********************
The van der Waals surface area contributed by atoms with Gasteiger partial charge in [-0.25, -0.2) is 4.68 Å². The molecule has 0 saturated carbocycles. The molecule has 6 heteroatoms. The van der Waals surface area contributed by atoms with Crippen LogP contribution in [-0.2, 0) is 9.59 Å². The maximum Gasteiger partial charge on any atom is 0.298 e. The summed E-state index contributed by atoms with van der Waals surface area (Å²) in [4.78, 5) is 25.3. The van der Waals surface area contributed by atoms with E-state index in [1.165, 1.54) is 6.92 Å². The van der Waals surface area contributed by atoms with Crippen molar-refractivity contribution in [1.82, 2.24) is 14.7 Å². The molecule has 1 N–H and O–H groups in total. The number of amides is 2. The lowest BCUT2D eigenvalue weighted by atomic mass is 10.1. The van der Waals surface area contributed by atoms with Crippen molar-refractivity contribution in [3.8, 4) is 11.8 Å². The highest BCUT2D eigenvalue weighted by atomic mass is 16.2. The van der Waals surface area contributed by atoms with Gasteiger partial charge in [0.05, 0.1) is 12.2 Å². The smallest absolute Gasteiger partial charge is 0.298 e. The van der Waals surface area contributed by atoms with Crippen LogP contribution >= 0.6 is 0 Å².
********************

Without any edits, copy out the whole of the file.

The van der Waals surface area contributed by atoms with Gasteiger partial charge in [-0.25, -0.2) is 4.68 Å². The molecule has 0 saturated carbocycles. The molecule has 6 heteroatoms. The van der Waals surface area contributed by atoms with Crippen LogP contribution in [-0.2, 0) is 9.59 Å². The maximum Gasteiger partial charge on any atom is 0.298 e. The summed E-state index contributed by atoms with van der Waals surface area (Å²) in [4.78, 5) is 25.3. The van der Waals surface area contributed by atoms with E-state index in [1.165, 1.54) is 6.92 Å². The van der Waals surface area contributed by atoms with Crippen molar-refractivity contribution in [1.82, 2.24) is 14.7 Å². The molecule has 1 N–H and O–H groups in total. The number of amides is 2. The lowest BCUT2D eigenvalue weighted by atomic mass is 10.1. The van der Waals surface area contributed by atoms with Crippen molar-refractivity contribution in [3.8, 4) is 11.8 Å². The highest BCUT2D eigenvalue weighted by atomic mass is 16.2. The van der Waals surface area contributed by atoms with Gasteiger partial charge in [0.05, 0.1) is 12.2 Å². The smallest absolute Gasteiger partial charge is 0.298 e. The van der Waals surface area contributed by atoms with Crippen LogP contribution >= 0.6 is 0 Å².